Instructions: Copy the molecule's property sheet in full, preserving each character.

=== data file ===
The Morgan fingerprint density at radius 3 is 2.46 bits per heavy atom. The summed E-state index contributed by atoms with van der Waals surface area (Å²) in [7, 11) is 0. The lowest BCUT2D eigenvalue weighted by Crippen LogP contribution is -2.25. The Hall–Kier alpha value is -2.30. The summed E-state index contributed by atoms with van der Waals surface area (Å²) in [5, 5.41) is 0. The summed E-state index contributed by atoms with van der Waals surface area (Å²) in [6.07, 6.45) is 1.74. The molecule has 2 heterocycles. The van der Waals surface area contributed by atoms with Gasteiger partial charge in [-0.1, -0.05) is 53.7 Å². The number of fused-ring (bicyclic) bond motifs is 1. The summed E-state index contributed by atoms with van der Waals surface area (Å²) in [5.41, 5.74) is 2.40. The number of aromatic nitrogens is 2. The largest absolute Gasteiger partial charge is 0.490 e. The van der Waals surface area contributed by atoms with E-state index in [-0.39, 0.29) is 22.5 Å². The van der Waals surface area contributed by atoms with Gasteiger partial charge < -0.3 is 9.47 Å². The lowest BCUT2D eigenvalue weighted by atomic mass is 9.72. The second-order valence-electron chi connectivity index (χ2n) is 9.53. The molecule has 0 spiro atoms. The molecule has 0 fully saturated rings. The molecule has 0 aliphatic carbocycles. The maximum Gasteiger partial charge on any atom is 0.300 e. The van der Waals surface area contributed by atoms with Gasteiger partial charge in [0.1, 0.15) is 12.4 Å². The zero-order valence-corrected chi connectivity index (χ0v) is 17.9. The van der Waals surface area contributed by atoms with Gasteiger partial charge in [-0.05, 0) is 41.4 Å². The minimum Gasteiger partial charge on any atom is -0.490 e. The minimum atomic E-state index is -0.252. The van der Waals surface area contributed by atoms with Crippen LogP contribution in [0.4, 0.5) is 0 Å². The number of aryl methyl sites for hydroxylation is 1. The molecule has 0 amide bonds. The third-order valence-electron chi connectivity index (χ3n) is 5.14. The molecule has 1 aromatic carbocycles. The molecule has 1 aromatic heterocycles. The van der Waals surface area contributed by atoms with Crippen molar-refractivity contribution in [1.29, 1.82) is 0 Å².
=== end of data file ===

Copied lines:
The Morgan fingerprint density at radius 3 is 2.46 bits per heavy atom. The summed E-state index contributed by atoms with van der Waals surface area (Å²) in [7, 11) is 0. The lowest BCUT2D eigenvalue weighted by Crippen LogP contribution is -2.25. The Hall–Kier alpha value is -2.30. The summed E-state index contributed by atoms with van der Waals surface area (Å²) in [5, 5.41) is 0. The summed E-state index contributed by atoms with van der Waals surface area (Å²) in [6.07, 6.45) is 1.74. The molecule has 2 heterocycles. The van der Waals surface area contributed by atoms with Gasteiger partial charge in [-0.1, -0.05) is 53.7 Å². The number of fused-ring (bicyclic) bond motifs is 1. The summed E-state index contributed by atoms with van der Waals surface area (Å²) in [5.41, 5.74) is 2.40. The number of aromatic nitrogens is 2. The largest absolute Gasteiger partial charge is 0.490 e. The van der Waals surface area contributed by atoms with E-state index in [-0.39, 0.29) is 22.5 Å². The van der Waals surface area contributed by atoms with Gasteiger partial charge < -0.3 is 9.47 Å². The lowest BCUT2D eigenvalue weighted by atomic mass is 9.72. The second-order valence-electron chi connectivity index (χ2n) is 9.53. The molecule has 0 spiro atoms. The molecule has 0 fully saturated rings. The molecule has 0 aliphatic carbocycles. The maximum Gasteiger partial charge on any atom is 0.300 e. The van der Waals surface area contributed by atoms with Gasteiger partial charge in [0.1, 0.15) is 12.4 Å². The zero-order valence-corrected chi connectivity index (χ0v) is 17.9. The van der Waals surface area contributed by atoms with Gasteiger partial charge in [-0.05, 0) is 41.4 Å². The minimum Gasteiger partial charge on any atom is -0.490 e. The minimum atomic E-state index is -0.252. The van der Waals surface area contributed by atoms with Crippen LogP contribution in [0.4, 0.5) is 0 Å². The number of aryl methyl sites for hydroxylation is 1. The molecule has 0 amide bonds. The third-order valence-electron chi connectivity index (χ3n) is 5.14. The molecule has 1 aromatic carbocycles. The molecule has 1 aromatic heterocycles. The van der Waals surface area contributed by atoms with Crippen molar-refractivity contribution in [1.29, 1.82) is 0 Å².